"This might be my most outrageous and most personal album to date. Working on these songs made me dig deeper, take more chances, and embrace a bolder approach to instrumental guitar music."
- JOE SATRIANI
You can easily make the case that the idea of shapeshifting is a consistent element that has been present throughout Joe Satriani’s incredible career which now stretches across nearly 35 years. Never one to make the same type of record twice, the symbiotic relationship that he has with his existing body of work and how it feeds into the next chapter that he’ll add to is a fascinating one.
While some artists are often reluctant about looking back, Satriani sees it as an important part of the process. “Each album is to a large degree, informed by what just happened the last two years,” he says. “The previous record, the cathartic experience of dreaming it up, writing it, recording it and then taking it on tour - that is quite an experience.”
Shapeshifting, his 18th studio album, grew out of a plan to focus on the idea of changing as the central theme. Listening to the initial demos that he had recorded, he thought the “shapeshifting” phrase is one that would fit well with the songs that he had come up with. “I started to think that that sounds like 15 different guitar players,” Satriani says. “I know it’s the same guy, because it’s me, but it sounds like I’m really moving into an area where each melody requires me to almost be somebody else.”
He enlisted a wide range of collaborators, both old and new, to help him bring the songs to life. Legendary drummer Kenny Aronoff (John Fogerty), bassist Chris Chaney (Jane’s Addiction) and keyboardist Eric Caudieux were the core musicians on the new album with additional contributions coming from Lisa Coleman (The Revolution) and Christopher Guest.
Jim Scott (Foo Fighters, Red Hot Chili Peppers, Tom Petty & The Heartbreakers) co-produced the album sessions with Satriani. Longtime associate John Cuniberti was on board as well, handling the mastering duties. With the right team in place, Satriani and the band were able to focus in on capturing the right performances on the songs, which inspirationally, came from really interesting places.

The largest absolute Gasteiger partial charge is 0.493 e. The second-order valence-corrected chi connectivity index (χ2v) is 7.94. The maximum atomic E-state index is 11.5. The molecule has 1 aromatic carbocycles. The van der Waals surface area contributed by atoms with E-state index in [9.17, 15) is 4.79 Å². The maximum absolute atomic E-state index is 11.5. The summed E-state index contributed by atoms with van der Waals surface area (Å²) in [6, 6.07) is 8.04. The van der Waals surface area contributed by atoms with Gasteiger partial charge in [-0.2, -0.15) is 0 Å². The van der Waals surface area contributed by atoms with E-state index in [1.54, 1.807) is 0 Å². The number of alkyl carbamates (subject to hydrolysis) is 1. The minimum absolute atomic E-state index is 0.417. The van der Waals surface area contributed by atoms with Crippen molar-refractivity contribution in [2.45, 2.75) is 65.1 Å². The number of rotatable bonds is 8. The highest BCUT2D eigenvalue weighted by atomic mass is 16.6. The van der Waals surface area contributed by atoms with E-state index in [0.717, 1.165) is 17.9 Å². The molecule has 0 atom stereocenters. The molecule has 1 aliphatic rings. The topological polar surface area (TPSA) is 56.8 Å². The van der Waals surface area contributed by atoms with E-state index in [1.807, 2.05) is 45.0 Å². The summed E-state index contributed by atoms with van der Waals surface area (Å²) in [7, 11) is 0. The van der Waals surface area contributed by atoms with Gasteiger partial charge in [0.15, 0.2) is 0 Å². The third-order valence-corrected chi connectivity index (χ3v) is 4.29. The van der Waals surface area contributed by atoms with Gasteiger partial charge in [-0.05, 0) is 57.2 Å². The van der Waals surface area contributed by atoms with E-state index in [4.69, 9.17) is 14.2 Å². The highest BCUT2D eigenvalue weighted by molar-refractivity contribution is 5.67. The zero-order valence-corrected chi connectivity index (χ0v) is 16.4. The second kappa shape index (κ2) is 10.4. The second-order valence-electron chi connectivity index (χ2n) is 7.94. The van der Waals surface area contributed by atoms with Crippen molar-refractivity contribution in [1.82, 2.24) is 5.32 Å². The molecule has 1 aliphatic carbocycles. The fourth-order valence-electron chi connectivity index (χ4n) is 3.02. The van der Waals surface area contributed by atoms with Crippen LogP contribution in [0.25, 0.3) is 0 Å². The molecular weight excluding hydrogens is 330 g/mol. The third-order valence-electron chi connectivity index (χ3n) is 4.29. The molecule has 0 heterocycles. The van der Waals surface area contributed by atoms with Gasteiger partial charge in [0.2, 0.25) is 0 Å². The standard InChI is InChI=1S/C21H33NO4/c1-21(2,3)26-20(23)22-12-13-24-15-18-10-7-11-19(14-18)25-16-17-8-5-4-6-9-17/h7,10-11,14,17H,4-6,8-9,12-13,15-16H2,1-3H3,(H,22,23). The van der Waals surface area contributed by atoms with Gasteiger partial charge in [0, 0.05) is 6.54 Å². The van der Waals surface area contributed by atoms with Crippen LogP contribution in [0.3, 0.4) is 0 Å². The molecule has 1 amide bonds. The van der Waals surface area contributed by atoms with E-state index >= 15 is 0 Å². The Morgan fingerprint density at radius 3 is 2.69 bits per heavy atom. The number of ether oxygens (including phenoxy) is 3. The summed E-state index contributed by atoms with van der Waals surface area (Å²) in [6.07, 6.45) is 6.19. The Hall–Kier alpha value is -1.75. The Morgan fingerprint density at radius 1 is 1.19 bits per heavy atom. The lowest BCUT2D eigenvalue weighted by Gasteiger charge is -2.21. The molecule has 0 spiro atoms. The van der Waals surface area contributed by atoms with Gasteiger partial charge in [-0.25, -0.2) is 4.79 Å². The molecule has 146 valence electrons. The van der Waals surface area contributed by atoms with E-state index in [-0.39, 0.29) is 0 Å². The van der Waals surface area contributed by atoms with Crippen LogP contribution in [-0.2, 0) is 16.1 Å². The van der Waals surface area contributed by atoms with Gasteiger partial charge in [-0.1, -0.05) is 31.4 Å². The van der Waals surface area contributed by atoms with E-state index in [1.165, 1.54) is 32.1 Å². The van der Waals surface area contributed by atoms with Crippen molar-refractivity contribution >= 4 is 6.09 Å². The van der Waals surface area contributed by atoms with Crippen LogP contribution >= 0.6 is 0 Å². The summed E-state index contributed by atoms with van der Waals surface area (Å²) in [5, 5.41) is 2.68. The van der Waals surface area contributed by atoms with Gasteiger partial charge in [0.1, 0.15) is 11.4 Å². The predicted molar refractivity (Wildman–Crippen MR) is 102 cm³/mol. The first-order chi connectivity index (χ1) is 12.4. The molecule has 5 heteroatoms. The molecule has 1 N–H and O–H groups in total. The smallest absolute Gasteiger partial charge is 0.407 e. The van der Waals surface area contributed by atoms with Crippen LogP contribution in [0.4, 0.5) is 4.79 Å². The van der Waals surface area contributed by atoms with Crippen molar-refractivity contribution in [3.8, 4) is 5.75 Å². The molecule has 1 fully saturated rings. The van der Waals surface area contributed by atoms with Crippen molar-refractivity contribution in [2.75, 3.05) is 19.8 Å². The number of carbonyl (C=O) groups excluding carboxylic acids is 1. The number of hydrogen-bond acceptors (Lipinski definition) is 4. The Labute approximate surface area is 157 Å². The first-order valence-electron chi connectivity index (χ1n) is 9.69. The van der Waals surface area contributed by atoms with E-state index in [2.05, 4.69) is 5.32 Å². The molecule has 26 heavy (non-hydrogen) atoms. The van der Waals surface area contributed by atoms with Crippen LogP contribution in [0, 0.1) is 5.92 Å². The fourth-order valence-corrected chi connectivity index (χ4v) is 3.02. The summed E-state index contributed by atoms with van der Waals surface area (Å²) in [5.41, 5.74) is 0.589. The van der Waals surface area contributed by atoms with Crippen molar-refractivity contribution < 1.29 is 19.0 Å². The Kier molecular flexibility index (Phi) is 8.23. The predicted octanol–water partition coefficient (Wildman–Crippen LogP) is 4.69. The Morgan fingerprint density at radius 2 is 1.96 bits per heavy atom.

The retro AOR feel of the album's first single, “Nineteen Eighty” finds Satriani spiritually revisiting the time period when he was working with his first band, the Squares. The future guitar hero the world came to know less than a decade later, would have to wait. He recalls that in those early days, they “dialed back the guitar solos and histrionics to try to create a cooler new-wave vibe.” Decades removed from those goals, he was free to go forward and attempt to recapture what was on his mind in 1980.
Staying true to the sounds of the time, he even used a vintage MXR EVH phaser. “I’ve always been a huge fan of Eddie Van Halen,” Satriani says. “In my mind, he just crystallized that era. The late ‘70s and early ‘80s, he kind of saved rock guitar. So that’s what I would have been doing.”
You’ll find a lot of different kinds of racket on Shapeshifting, which stands as one of the most interesting and intriguing records that Satriani has made to date. It’s one that effectively bottles the incredible journey that he took with his collaborators over the past year as they worked on music together. Listening back to the album, he’s quite pleased with what they have accomplished.
“I think that Jim and I were both feeling the same way that the performances and final mixes for Shapeshifting should be bold and dangerous. We should let the musicians breathe their own life into each part. Give them that freedom and let’s see where it goes. It really paid off.”